The Mariinsky Orchestra
Conductor: Valery Gergiev
Nastasya (Kuma): Maria Bayankina
Prince Nikita Kurlyatev: Vladislav Sulimsky
Princess Yevpraksiya Romanovna: Anna Kiknadze
Prince Yuriy: Alexander Mikhailov
Mamirov: Stanislav Trofimov
Music by Pyotr Tchaikovsky
Libretto by Ippolit Shpazhinsky
Musical Director: Valery Gergiev
Musical Preparation: Irina Soboleva
This is a story of two households – the seemingly respectable aristocratic household of the Prince, and the household run by Kuma, devoted to pleasure and freedom. The first household is highly emotionally dysfunctional, but the second is a serene environment controlled with grace and charm by its proprietress, Kuma.
The men are gathered at Kuma’s house where she bewitches them with a serene song about the wide flowing Volga. They are interrupted by the sudden announcement that the Prince is mounting a raid on the house, under the leadership of Mamyrov, his puritanical and straight-laced Minister. But the Prince is surprised to find that proprietress of this seemingly dissolute establishment is in fact a beautiful, dignified woman. The Prince is charmed, and Mamyrov’s puritanical admonitions are ignored, to the extent that the Prince humiliates him by ordering him to dance before the entire company.
The Princess is grief stricken by the fact that her husband The Prince has abandoned her. She demands that Mamyrov tell her the truth, and he reveals that the Prince is spending all his time at Kuma’s house. She swears to have revenge, and orders Mamyrov to find out all the details of the Prince’s infidelity.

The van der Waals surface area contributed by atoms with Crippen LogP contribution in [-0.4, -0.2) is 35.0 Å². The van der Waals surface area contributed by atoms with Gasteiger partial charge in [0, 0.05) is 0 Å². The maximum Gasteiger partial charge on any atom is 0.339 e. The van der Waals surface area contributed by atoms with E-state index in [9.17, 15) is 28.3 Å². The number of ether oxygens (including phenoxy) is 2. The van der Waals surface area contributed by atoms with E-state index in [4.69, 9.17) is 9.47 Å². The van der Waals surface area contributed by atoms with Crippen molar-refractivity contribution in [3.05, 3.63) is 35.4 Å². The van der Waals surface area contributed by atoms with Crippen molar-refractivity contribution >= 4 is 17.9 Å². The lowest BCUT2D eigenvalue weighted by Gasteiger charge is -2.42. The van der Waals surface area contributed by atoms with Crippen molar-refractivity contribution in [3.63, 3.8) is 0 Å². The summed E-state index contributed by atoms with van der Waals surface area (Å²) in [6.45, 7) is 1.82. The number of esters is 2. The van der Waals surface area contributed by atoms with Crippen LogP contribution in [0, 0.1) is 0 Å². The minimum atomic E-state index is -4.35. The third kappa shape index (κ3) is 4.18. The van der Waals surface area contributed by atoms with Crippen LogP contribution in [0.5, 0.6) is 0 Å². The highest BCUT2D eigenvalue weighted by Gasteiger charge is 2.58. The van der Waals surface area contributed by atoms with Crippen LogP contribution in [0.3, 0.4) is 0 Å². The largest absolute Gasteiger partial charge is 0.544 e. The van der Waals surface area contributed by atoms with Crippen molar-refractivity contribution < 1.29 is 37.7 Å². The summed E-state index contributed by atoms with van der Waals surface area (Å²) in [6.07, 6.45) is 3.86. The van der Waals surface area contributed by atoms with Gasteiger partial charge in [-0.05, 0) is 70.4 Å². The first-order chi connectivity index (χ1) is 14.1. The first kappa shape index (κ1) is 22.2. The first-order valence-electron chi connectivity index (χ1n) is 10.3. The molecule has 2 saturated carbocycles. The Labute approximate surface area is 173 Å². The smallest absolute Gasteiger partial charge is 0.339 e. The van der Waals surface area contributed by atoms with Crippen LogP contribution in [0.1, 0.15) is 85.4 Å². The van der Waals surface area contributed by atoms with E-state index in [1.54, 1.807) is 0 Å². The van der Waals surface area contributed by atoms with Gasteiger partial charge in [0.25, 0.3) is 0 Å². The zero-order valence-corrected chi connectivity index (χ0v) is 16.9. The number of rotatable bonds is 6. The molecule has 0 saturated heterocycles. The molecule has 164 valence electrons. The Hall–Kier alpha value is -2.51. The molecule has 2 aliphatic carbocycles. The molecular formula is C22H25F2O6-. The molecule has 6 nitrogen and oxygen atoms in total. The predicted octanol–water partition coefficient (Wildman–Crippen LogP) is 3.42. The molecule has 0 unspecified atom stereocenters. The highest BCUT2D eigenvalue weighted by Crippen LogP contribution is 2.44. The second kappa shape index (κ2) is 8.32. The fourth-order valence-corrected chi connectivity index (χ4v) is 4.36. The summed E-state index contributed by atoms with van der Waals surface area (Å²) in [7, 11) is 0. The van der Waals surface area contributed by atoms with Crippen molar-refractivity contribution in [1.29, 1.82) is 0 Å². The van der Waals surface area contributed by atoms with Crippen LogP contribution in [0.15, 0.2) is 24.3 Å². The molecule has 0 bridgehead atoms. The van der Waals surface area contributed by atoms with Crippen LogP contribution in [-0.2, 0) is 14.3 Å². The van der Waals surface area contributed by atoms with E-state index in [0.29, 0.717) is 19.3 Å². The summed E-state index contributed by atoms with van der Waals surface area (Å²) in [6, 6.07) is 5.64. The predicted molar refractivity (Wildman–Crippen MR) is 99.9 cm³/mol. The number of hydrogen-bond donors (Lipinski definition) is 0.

Her adoring son Yuri is very disturbed by the fact that his mother is evidently so unhappy, but she refuses to tell him the reason.
Mamyrov bribes the corrupt Priest Paisi to spy on Kuma.
The Prince reflects on the fact that his obsession with Kuma is destroying his family. But left alone with the Princess to discuss his son’s marriage, their conversation breaks down into a terrible argument, with the Prince threatening physical violence.
An angry mob breaks into the palace, demanding redress from the extortionate taxes that Mamyrov is exacting. The young prince Yuri calms them down and persuades them to leave. Mamyrov takes this opportunity to reveal to Yuri that it is Kuma who is responsible for his mother’s misery, and Yuri resolves to kill his father’s mistress.
At Kuma’s house, the old Prince attempts to persuade Kuma to succumb to his desires with promises of luxurious gifts, but this only disgusts her and she repulses him. He threatens violence against her, but her independent spirit prevails and he leaves. She learns that Yuri is coming to murder her, but nonetheless decides to receive him, as she has long nurtured powerful feelings for him. When his murderous attempt fails, she is gradually able to win him round. Together they rejoice in their newly discovered passion.